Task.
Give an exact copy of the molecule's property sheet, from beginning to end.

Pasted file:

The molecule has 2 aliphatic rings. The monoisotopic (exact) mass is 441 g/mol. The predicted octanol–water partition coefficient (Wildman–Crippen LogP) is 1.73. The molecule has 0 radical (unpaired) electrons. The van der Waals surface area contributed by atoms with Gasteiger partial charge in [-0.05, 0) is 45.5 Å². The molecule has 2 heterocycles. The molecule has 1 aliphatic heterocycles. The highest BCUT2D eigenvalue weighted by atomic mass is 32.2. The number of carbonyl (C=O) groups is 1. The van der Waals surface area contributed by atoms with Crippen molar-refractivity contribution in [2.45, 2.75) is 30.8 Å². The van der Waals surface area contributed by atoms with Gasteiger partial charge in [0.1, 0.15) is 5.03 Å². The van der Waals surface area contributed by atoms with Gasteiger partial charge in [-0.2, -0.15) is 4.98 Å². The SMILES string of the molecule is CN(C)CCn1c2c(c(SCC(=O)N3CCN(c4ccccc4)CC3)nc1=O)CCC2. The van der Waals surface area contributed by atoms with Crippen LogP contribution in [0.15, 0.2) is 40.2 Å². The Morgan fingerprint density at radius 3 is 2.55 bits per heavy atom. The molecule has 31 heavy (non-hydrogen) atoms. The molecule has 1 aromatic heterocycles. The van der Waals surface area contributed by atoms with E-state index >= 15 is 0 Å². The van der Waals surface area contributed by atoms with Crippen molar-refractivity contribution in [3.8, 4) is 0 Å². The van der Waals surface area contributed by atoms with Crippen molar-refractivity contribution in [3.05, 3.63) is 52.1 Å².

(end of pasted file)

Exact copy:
The molecule has 2 aliphatic rings. The monoisotopic (exact) mass is 441 g/mol. The predicted octanol–water partition coefficient (Wildman–Crippen LogP) is 1.73. The molecule has 0 radical (unpaired) electrons. The van der Waals surface area contributed by atoms with Gasteiger partial charge in [-0.05, 0) is 45.5 Å². The molecule has 2 heterocycles. The molecule has 1 aliphatic heterocycles. The highest BCUT2D eigenvalue weighted by atomic mass is 32.2. The number of carbonyl (C=O) groups is 1. The van der Waals surface area contributed by atoms with Crippen molar-refractivity contribution in [2.45, 2.75) is 30.8 Å². The van der Waals surface area contributed by atoms with Gasteiger partial charge in [0.1, 0.15) is 5.03 Å². The van der Waals surface area contributed by atoms with Gasteiger partial charge in [-0.2, -0.15) is 4.98 Å². The SMILES string of the molecule is CN(C)CCn1c2c(c(SCC(=O)N3CCN(c4ccccc4)CC3)nc1=O)CCC2. The van der Waals surface area contributed by atoms with Crippen LogP contribution in [0.15, 0.2) is 40.2 Å². The Morgan fingerprint density at radius 3 is 2.55 bits per heavy atom. The molecule has 31 heavy (non-hydrogen) atoms. The molecule has 1 aromatic heterocycles. The van der Waals surface area contributed by atoms with E-state index >= 15 is 0 Å². The van der Waals surface area contributed by atoms with Crippen molar-refractivity contribution in [3.8, 4) is 0 Å². The van der Waals surface area contributed by atoms with Crippen molar-refractivity contribution in [3.05, 3.63) is 52.1 Å².